Metal Shingle Roof: Surprisingly Inexpensive

"It's raining again.  For about the 1,000th time this year, Mrs 'Struction asked me to check the attic.  Her anxiety disorder is exhasperating, but not misplaced.  In our attic is an array of buckets and tarps arranged to catch the various leaks.  There's always a new one, it seems.  If I don't catch it in the attic, then it shows up as a stain and flaking paint in one of the bedrooms or crumbling plaster over the stairs.  Time for a new roof.  "

That was the entry I started six months ago.  We've been comfortably under a new roof for a couple months now, and the change is amazing.  I can finally return all those storage bins to their original purpose, and pull down the tarps and plastic drop cloths I'd stapled up in the attic to try to funnel the various, dispersed leaks into waiting buckets.  No more trips down the stairs with full buckets to empty into the upstairs toilets, or mouthfuls of 100-year-old-tar-paper-tea while I set up siphons to drain the buckets.  I can finally start thinking about the attic as less of a war ground and more of an opportunity for home improvement.  What shall it be, master bedroom suite?  Game room?  Home laboratory?  Workshop?  Combination of all?

The whole process has been an education for me.  The first was dealing with contractors.  Growing up, we'd always done our own roof replacement.  The relatively flat roofs and asphalt shingles were well suited for a father and sons homeowner team to tackle.  This roof presented some challenges, however, and I wasn't all that comfortable with trying to tackle it myself.  First off, the pitch is 45 degrees.  Not exactly something you can walk around on.  Add to that the fact that on the downhill side of the house, you have an almost three story drop.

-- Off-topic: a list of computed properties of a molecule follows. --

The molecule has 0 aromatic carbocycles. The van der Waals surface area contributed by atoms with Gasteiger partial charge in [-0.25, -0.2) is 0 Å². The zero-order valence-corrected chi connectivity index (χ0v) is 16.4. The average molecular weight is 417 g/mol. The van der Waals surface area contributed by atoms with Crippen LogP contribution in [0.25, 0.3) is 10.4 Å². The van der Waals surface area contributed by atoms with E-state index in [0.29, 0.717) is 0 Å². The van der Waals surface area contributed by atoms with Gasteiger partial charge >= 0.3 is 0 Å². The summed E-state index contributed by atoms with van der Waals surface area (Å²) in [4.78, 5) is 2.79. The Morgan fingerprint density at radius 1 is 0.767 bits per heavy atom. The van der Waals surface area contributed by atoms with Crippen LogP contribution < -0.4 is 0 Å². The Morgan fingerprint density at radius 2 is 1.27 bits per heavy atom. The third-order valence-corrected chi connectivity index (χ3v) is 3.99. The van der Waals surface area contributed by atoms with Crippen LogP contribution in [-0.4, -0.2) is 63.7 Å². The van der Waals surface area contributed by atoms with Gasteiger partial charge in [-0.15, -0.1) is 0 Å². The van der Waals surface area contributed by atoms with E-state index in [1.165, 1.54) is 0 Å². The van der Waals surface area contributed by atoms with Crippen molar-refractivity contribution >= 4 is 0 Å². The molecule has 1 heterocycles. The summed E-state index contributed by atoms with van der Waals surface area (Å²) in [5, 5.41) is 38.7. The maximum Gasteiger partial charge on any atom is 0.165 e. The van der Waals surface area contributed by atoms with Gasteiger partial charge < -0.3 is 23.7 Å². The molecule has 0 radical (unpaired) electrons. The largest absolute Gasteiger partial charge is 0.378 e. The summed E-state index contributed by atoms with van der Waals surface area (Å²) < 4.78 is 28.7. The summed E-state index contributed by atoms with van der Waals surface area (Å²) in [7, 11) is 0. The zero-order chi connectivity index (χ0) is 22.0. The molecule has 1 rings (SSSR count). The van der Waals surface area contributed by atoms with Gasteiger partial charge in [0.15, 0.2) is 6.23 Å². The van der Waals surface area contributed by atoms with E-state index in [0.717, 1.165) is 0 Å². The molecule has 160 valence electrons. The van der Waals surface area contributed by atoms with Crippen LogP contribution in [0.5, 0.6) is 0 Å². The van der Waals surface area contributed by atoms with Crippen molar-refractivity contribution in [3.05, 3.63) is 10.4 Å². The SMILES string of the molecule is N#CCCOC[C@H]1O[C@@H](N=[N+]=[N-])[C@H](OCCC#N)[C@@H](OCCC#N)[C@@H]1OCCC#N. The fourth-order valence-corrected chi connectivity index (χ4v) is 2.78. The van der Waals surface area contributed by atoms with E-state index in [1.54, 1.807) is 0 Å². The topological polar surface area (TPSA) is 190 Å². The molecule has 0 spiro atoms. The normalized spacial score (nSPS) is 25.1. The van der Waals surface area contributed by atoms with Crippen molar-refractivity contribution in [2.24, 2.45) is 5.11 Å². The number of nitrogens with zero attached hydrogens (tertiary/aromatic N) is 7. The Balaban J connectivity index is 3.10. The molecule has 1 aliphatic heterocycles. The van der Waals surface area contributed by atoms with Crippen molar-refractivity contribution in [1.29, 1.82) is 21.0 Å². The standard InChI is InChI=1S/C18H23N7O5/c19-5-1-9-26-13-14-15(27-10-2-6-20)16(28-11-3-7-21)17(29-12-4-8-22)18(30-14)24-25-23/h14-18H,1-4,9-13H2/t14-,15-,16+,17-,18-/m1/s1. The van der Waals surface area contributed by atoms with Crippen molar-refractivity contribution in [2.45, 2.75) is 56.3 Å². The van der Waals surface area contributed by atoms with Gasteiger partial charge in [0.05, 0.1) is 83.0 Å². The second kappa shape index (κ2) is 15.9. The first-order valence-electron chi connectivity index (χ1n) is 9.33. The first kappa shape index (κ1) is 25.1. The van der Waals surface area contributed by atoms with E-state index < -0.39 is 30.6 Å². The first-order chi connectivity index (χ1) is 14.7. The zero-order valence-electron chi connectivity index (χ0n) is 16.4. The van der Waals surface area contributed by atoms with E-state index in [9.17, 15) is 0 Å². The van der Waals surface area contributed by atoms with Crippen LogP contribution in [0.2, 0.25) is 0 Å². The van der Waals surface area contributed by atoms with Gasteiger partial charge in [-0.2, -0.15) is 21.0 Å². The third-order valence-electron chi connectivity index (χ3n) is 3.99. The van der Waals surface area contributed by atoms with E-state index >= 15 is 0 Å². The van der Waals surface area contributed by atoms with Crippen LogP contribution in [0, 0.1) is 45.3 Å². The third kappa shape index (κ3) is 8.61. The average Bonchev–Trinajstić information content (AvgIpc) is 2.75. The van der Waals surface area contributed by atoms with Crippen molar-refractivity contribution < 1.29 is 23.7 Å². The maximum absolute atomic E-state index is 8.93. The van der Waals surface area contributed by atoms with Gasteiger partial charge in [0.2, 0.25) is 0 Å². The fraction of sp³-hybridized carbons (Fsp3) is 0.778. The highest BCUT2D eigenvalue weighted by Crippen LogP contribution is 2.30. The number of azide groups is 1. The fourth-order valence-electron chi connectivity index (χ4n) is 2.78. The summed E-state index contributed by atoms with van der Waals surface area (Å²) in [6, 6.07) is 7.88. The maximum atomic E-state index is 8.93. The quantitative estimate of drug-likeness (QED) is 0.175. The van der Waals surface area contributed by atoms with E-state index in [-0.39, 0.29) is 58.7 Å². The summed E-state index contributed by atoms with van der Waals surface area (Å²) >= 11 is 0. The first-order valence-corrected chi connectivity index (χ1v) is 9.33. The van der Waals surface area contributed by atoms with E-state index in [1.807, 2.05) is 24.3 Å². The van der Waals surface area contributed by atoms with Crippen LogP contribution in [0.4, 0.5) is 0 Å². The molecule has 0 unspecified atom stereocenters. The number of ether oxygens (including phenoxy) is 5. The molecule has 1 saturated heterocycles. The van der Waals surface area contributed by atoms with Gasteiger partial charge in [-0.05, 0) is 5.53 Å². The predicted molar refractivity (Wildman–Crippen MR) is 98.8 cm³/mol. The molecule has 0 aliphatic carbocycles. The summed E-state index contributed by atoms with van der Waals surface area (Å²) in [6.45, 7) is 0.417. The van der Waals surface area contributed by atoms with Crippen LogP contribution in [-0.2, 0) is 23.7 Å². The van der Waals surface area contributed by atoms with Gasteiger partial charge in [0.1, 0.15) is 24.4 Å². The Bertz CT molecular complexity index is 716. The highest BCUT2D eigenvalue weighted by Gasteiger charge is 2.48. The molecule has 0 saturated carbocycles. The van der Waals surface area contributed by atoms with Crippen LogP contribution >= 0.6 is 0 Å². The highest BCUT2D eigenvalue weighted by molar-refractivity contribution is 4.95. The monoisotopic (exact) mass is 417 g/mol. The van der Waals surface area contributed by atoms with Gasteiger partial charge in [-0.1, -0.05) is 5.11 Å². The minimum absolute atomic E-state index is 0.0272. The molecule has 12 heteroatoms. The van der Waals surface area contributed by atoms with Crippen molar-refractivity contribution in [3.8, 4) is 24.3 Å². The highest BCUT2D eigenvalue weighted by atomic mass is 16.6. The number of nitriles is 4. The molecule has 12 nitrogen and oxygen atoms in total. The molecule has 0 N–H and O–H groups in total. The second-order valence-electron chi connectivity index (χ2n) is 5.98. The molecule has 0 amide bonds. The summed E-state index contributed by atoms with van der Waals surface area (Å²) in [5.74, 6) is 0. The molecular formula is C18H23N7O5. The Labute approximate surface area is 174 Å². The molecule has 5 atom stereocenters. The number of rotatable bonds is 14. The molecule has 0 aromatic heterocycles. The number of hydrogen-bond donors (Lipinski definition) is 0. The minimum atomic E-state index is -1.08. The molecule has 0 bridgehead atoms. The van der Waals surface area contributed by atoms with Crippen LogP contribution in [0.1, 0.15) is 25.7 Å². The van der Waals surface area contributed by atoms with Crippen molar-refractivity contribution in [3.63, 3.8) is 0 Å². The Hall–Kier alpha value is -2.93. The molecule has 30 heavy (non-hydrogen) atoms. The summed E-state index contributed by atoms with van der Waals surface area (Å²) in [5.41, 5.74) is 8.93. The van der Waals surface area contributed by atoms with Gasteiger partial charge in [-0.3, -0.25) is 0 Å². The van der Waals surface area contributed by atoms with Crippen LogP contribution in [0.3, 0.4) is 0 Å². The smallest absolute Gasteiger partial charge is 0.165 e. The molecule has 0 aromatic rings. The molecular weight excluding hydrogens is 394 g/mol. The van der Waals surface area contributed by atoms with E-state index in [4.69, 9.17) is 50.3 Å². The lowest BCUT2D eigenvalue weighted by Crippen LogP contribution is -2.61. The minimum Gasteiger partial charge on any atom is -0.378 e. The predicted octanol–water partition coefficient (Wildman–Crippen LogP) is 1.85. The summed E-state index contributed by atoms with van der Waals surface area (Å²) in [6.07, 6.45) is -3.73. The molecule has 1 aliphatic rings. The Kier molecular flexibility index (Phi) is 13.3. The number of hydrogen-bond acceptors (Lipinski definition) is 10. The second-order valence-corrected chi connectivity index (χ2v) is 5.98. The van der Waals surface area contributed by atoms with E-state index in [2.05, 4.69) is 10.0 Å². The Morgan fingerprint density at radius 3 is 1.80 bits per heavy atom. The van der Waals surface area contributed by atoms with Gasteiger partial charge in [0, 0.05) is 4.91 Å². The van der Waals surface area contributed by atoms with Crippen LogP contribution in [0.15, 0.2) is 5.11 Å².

On the plus side, I learned a valuable lesson about going green.  The old, crumby, leaking roof had been something I didn't have a lot of experience with: metal shingles.  Not surprisingly, they had rusted out, hence all the leaks.  The surprising part was that they were original to the house: 100 years old!  How often to do hear about a 100 year roof?  With that obvious benefit in mind, I girded my loins and asked for a quote to get the same style put on.  I also asked for a quote on a standard, short-lived, asphalt shingle roof.  To my surprise, the metal roof came in at only 20% more expensive.  Couple that with the fact that the metal roof qualifies for an energy tax credit, and it actually comes out about the same.

So for just about the same price as I would have paid for a traditional roof, I get one that is going to save me money on cooling costs every summer, and that I probably will never have to worry about replacing again.  Oh, and because it's the same style as the old one, I don't have to go through the red tape of convincing the historic district commission to let me put it on.  

Pretty sweet.  

Here's a close-up picture.  At least as close-up as I can get from the ground.  The shingles are available in a lot of colors, but we went with almond because it has the best reflectivity and emmisivity characteristics.  i.e. It reflects the most sunlight, while simultaneously dumping the most built-up heat.